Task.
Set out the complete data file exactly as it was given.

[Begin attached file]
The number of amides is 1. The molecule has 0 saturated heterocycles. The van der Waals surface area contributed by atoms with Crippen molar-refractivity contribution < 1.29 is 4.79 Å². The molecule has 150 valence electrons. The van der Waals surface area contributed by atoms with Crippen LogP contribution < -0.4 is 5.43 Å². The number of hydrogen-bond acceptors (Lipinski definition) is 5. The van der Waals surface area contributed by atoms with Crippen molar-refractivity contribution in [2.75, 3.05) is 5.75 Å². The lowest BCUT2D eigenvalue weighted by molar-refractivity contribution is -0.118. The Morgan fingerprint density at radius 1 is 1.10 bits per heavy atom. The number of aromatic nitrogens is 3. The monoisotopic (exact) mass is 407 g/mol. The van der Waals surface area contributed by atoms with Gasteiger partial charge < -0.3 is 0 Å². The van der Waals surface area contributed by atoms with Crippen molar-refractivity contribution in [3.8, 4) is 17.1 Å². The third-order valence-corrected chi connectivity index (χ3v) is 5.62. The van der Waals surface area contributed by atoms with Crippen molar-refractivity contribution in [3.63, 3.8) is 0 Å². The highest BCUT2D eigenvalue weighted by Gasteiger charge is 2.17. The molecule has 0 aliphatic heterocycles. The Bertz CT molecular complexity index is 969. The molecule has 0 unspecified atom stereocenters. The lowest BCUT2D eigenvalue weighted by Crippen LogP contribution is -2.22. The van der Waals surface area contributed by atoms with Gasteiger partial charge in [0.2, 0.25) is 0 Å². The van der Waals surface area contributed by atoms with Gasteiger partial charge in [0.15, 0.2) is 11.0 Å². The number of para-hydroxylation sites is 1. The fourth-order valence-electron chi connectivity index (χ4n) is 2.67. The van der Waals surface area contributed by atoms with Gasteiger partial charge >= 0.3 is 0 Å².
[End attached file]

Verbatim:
The number of amides is 1. The molecule has 0 saturated heterocycles. The van der Waals surface area contributed by atoms with Crippen molar-refractivity contribution < 1.29 is 4.79 Å². The molecule has 150 valence electrons. The van der Waals surface area contributed by atoms with Crippen LogP contribution < -0.4 is 5.43 Å². The number of hydrogen-bond acceptors (Lipinski definition) is 5. The van der Waals surface area contributed by atoms with Crippen molar-refractivity contribution in [2.75, 3.05) is 5.75 Å². The lowest BCUT2D eigenvalue weighted by molar-refractivity contribution is -0.118. The Morgan fingerprint density at radius 1 is 1.10 bits per heavy atom. The number of aromatic nitrogens is 3. The monoisotopic (exact) mass is 407 g/mol. The van der Waals surface area contributed by atoms with Gasteiger partial charge < -0.3 is 0 Å². The van der Waals surface area contributed by atoms with Crippen molar-refractivity contribution in [3.8, 4) is 17.1 Å². The third-order valence-corrected chi connectivity index (χ3v) is 5.62. The van der Waals surface area contributed by atoms with Crippen molar-refractivity contribution in [3.63, 3.8) is 0 Å². The highest BCUT2D eigenvalue weighted by Gasteiger charge is 2.17. The molecule has 0 aliphatic heterocycles. The Bertz CT molecular complexity index is 969. The molecule has 0 unspecified atom stereocenters. The lowest BCUT2D eigenvalue weighted by Crippen LogP contribution is -2.22. The van der Waals surface area contributed by atoms with Gasteiger partial charge in [0.2, 0.25) is 0 Å². The van der Waals surface area contributed by atoms with Gasteiger partial charge in [0.15, 0.2) is 11.0 Å². The number of para-hydroxylation sites is 1. The fourth-order valence-electron chi connectivity index (χ4n) is 2.67. The van der Waals surface area contributed by atoms with Gasteiger partial charge >= 0.3 is 0 Å².